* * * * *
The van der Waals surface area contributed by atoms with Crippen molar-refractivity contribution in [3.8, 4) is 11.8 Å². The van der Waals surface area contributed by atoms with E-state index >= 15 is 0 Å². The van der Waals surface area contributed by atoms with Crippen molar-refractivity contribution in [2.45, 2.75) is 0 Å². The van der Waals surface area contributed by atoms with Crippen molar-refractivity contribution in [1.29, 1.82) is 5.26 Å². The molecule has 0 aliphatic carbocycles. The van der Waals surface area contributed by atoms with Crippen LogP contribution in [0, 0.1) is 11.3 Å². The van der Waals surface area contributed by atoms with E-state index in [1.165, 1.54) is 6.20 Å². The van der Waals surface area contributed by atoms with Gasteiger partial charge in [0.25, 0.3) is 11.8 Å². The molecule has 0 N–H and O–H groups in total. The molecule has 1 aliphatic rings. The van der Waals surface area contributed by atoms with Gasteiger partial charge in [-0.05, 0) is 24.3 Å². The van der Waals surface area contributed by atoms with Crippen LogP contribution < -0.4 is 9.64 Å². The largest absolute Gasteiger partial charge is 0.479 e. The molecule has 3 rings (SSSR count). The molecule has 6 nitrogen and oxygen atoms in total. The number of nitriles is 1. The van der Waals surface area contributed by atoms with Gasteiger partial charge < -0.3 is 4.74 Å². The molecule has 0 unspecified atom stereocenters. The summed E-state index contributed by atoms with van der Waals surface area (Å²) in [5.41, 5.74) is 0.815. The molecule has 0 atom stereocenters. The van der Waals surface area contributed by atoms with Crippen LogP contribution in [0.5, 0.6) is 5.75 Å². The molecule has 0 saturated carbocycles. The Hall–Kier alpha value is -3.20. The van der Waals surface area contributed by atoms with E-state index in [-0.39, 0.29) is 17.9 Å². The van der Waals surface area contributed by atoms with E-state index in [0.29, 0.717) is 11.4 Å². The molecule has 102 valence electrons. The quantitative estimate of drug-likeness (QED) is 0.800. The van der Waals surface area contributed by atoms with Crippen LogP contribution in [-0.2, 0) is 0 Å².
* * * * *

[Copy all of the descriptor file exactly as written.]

The van der Waals surface area contributed by atoms with Crippen molar-refractivity contribution in [3.8, 4) is 11.8 Å². The van der Waals surface area contributed by atoms with E-state index >= 15 is 0 Å². The van der Waals surface area contributed by atoms with Crippen molar-refractivity contribution in [2.45, 2.75) is 0 Å². The van der Waals surface area contributed by atoms with Crippen molar-refractivity contribution in [1.29, 1.82) is 5.26 Å². The molecule has 0 aliphatic carbocycles. The van der Waals surface area contributed by atoms with Crippen LogP contribution in [0, 0.1) is 11.3 Å². The van der Waals surface area contributed by atoms with E-state index in [1.165, 1.54) is 6.20 Å². The van der Waals surface area contributed by atoms with Gasteiger partial charge in [0.25, 0.3) is 11.8 Å². The molecule has 0 N–H and O–H groups in total. The molecule has 1 aliphatic rings. The van der Waals surface area contributed by atoms with Gasteiger partial charge in [-0.05, 0) is 24.3 Å². The van der Waals surface area contributed by atoms with Crippen LogP contribution < -0.4 is 9.64 Å². The largest absolute Gasteiger partial charge is 0.479 e. The molecule has 3 rings (SSSR count). The molecule has 6 nitrogen and oxygen atoms in total. The number of nitriles is 1. The van der Waals surface area contributed by atoms with Gasteiger partial charge < -0.3 is 4.74 Å². The molecule has 0 unspecified atom stereocenters. The summed E-state index contributed by atoms with van der Waals surface area (Å²) in [5.41, 5.74) is 0.815. The molecule has 0 atom stereocenters. The van der Waals surface area contributed by atoms with Crippen LogP contribution in [0.5, 0.6) is 5.75 Å². The molecule has 0 saturated carbocycles. The Hall–Kier alpha value is -3.20. The van der Waals surface area contributed by atoms with E-state index in [-0.39, 0.29) is 17.9 Å². The van der Waals surface area contributed by atoms with E-state index in [0.29, 0.717) is 11.4 Å². The molecule has 102 valence electrons. The quantitative estimate of drug-likeness (QED) is 0.800. The van der Waals surface area contributed by atoms with Crippen LogP contribution in [-0.2, 0) is 0 Å².